The Maritime History of the Great Lakes
British Whig (Kingston, ON), 27 Aug 1913


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Full Text

p.1

LARGEST TRADE IN HISTORY

Ogdensburg, N.Y., Aug. 27th - Manager Kelly, of the Ogdensburg terminal of the Rutland Transit, issued a statement to the effect that the Ogdensburg branch will handle more business during this season than ever in its history.

The 6 steel liners of the company: Rutland, Ogdensburg, Burlington, Bennington, Arlington and Branson, maintain the present schedule. Sixteen or seventeen full trips will be made between this city and Chicago and the total amount of grain carried will be 2,500,000 bushels as compared with 2,000,000 bushels last year.

p.2

IN MARINE CIRCLES.

The sloop Ariadne arrived in port from the Rideau canal, with a cargo of wood for Robert Crawford.

The steamer Calgary passed up on Wednesday morning and the steamers Dunelm, Dundee and Wacondah passed down.

The schooner Ford River is at Richardson's wharf taking on a cargo of feldspar for Charlotte.

The steamer Hinckley cleared for Alexandria Bay.

M.T. Co.'s elevator: The tug Bartlett cleared with the barge Melrose, to load grain at Port Colborne, and will return with the barge Winnipeg from Port Dalhousie, grain-laden for Montreal; the tug Emerson cleared for North Fairhaven with the barge Cornwall; tug Mary cleared for Montreal with two grain barges.

The steamer Rosemount of the Montreal Transportation company is in the shipbuilding drydock for minor repairs.

The steamer Toronto was down and up on Wednesday.

The steamer Geronia was done on Wednesday morning on the North King-Caspian run. She cleared west again in the afternoon.

The steamer Rideau Queen cleared for Ottawa on Wednesday morning. The steamer Rideau King is due down this evening.

The steamer Belleville passed down on Wednesday morning.

The steamer Olcott was over from Oswego, N.Y., on Wednesday afternoon on her second to last regular trip of the season.

p.5

DANGERS OF THE HARBOR

The motor boat season for this year is drawing to a close, and it has been one of the busiest among enthusiasts of this kind of craft. The weather for the greater part of the summer has been of the most delightful kind, and only on a couple of occasions has any person met with any serious accident. In the early part of the season a motor boat, belonging to J. Angrove was burned. There was, of course, another serious fire at the Yacht Club, which destroyed about a dozen of the boat houses and seven or eight of the boats. The houses are nearly built up again, and several of those who lost their boats have obtained new ones. Outside of this nothing serious has happened, thanks to the good management of those in charge of the motor boats, as many accidents might have occurred if the safety of motorboats and its occupants were left to those in authority over the harbor.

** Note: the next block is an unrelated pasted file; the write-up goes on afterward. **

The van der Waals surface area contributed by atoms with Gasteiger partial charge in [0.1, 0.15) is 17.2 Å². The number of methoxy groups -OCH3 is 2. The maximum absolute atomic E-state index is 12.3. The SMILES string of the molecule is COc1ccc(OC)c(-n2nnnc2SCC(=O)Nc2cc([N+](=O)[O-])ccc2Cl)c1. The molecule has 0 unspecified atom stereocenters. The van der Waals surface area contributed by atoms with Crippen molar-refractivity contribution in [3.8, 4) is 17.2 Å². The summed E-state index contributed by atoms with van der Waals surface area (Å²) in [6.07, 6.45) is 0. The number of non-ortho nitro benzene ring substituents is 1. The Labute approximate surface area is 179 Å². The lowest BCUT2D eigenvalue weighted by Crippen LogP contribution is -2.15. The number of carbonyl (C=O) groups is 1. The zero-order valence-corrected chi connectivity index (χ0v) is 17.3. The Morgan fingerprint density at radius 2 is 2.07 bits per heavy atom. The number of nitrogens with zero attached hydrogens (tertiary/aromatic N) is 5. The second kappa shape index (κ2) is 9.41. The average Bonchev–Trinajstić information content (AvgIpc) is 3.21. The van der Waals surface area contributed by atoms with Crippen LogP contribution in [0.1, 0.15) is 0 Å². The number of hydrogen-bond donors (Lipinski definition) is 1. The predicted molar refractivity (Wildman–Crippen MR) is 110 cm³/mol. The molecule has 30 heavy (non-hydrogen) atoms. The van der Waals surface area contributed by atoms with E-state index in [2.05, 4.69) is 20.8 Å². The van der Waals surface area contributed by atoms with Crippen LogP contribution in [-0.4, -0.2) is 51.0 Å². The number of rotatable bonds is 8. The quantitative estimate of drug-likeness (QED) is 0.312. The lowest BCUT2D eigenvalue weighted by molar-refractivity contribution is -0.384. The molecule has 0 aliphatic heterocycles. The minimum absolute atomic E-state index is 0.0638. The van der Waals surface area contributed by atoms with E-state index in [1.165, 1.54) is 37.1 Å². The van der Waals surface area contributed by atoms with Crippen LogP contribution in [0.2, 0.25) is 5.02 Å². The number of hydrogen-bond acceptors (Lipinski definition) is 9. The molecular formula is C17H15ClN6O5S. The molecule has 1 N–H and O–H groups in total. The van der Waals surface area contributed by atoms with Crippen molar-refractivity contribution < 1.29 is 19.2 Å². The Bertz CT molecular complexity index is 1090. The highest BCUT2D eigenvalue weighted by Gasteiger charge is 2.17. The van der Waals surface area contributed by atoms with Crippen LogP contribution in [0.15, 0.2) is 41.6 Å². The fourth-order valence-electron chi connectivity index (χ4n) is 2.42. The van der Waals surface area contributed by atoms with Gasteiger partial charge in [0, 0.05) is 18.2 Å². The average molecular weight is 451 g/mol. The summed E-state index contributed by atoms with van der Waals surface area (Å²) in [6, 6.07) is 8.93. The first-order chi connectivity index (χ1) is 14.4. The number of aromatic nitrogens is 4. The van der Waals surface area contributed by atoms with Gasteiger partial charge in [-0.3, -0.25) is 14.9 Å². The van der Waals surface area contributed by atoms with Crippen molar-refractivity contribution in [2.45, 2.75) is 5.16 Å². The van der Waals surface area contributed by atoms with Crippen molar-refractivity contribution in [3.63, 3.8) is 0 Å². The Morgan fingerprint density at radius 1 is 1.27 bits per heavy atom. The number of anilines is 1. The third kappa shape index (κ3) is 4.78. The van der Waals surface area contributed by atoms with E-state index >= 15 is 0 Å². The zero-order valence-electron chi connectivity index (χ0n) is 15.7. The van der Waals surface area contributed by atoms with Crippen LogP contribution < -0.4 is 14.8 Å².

Several bad obstructions are to be encountered both above and below Cataraqui bridge. The first bad spot is near the water works, where an accident occurred which resulted in the drowning of two young men. Going down below the bridge the first and worst death trap in the harbor is the old K. & P. pile wharf, which, it seems, is only left there for the birds. It might possibly be the resting place of some poor unfortunate some dark night, running down there and striking the piles, which have not as much as a light on the outer row to ward off the danger created by them.


Media Type:
Text
Newspaper
Item Type:
Clippings
Date of Publication:
27 Aug 1913
Local identifier:
KN.18213b
Language of Item:
English
  • Ontario, Canada
    Latitude: 44.22976 Longitude: -76.48098
Donor:
Rick Neilson
Creative Commons licence:
pd [more details]
Copyright Statement:
Public domain: Copyright has expired according to the applicable Canadian or American laws. No restrictions on use.
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British Whig (Kingston, ON), 27 Aug 1913